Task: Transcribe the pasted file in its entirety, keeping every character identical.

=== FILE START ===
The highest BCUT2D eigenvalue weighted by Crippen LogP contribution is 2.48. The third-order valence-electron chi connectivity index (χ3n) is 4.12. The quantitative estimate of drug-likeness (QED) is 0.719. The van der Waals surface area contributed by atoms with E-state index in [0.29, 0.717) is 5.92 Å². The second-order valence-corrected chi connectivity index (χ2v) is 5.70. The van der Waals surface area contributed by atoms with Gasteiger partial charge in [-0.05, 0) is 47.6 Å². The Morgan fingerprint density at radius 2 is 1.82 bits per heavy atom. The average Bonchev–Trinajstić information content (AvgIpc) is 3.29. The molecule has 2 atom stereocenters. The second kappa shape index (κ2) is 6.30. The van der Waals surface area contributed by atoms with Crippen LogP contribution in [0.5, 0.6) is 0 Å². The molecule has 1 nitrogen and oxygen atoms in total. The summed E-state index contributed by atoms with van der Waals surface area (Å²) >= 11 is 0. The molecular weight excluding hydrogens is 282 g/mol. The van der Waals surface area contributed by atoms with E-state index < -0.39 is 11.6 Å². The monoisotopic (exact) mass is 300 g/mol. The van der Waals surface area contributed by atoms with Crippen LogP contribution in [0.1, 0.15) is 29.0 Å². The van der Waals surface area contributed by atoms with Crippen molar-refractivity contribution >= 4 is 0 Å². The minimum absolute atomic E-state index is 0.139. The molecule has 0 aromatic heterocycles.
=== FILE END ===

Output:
The highest BCUT2D eigenvalue weighted by Crippen LogP contribution is 2.48. The third-order valence-electron chi connectivity index (χ3n) is 4.12. The quantitative estimate of drug-likeness (QED) is 0.719. The van der Waals surface area contributed by atoms with E-state index in [0.29, 0.717) is 5.92 Å². The second-order valence-corrected chi connectivity index (χ2v) is 5.70. The van der Waals surface area contributed by atoms with Gasteiger partial charge in [-0.05, 0) is 47.6 Å². The Morgan fingerprint density at radius 2 is 1.82 bits per heavy atom. The average Bonchev–Trinajstić information content (AvgIpc) is 3.29. The molecule has 2 atom stereocenters. The second kappa shape index (κ2) is 6.30. The van der Waals surface area contributed by atoms with Crippen LogP contribution in [0.5, 0.6) is 0 Å². The molecule has 1 nitrogen and oxygen atoms in total. The summed E-state index contributed by atoms with van der Waals surface area (Å²) >= 11 is 0. The molecular weight excluding hydrogens is 282 g/mol. The van der Waals surface area contributed by atoms with E-state index < -0.39 is 11.6 Å². The monoisotopic (exact) mass is 300 g/mol. The van der Waals surface area contributed by atoms with Crippen LogP contribution in [0.1, 0.15) is 29.0 Å². The van der Waals surface area contributed by atoms with Crippen molar-refractivity contribution >= 4 is 0 Å². The minimum absolute atomic E-state index is 0.139. The molecule has 0 aromatic heterocycles.